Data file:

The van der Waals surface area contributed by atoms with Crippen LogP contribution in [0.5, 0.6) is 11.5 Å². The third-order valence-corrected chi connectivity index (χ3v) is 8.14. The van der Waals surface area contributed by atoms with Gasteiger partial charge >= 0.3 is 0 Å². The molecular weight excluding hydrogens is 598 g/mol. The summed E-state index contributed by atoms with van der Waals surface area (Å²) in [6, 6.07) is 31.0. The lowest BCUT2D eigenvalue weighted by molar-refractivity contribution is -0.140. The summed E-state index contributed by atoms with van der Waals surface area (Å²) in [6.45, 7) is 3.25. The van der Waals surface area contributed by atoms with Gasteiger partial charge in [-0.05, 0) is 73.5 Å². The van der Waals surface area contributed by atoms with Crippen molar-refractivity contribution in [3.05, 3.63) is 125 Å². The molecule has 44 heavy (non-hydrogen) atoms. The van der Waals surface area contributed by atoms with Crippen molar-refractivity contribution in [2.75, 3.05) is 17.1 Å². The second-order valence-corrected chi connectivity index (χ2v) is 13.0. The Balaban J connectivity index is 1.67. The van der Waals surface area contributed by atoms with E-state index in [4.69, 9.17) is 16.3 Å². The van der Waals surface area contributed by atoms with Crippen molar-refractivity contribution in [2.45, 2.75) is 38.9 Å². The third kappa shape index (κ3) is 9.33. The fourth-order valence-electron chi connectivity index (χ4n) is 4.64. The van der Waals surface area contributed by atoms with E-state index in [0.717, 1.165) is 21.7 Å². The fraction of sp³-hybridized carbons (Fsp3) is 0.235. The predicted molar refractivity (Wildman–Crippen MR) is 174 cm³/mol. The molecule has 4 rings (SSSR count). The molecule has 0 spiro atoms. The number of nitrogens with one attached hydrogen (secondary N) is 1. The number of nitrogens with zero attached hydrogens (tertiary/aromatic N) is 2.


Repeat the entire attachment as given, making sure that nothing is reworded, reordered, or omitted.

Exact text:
The van der Waals surface area contributed by atoms with Crippen LogP contribution in [0.5, 0.6) is 11.5 Å². The third-order valence-corrected chi connectivity index (χ3v) is 8.14. The van der Waals surface area contributed by atoms with Gasteiger partial charge >= 0.3 is 0 Å². The molecular weight excluding hydrogens is 598 g/mol. The summed E-state index contributed by atoms with van der Waals surface area (Å²) in [6, 6.07) is 31.0. The lowest BCUT2D eigenvalue weighted by molar-refractivity contribution is -0.140. The summed E-state index contributed by atoms with van der Waals surface area (Å²) in [6.45, 7) is 3.25. The van der Waals surface area contributed by atoms with Gasteiger partial charge in [-0.05, 0) is 73.5 Å². The van der Waals surface area contributed by atoms with Crippen molar-refractivity contribution in [3.05, 3.63) is 125 Å². The molecule has 44 heavy (non-hydrogen) atoms. The van der Waals surface area contributed by atoms with Crippen molar-refractivity contribution in [2.75, 3.05) is 17.1 Å². The second-order valence-corrected chi connectivity index (χ2v) is 13.0. The Balaban J connectivity index is 1.67. The van der Waals surface area contributed by atoms with E-state index in [4.69, 9.17) is 16.3 Å². The van der Waals surface area contributed by atoms with Crippen molar-refractivity contribution in [2.45, 2.75) is 38.9 Å². The third kappa shape index (κ3) is 9.33. The fourth-order valence-electron chi connectivity index (χ4n) is 4.64. The van der Waals surface area contributed by atoms with E-state index in [0.717, 1.165) is 21.7 Å². The fraction of sp³-hybridized carbons (Fsp3) is 0.235. The predicted molar refractivity (Wildman–Crippen MR) is 174 cm³/mol. The molecule has 4 rings (SSSR count). The molecule has 0 spiro atoms. The number of nitrogens with one attached hydrogen (secondary N) is 1. The number of nitrogens with zero attached hydrogens (tertiary/aromatic N) is 2.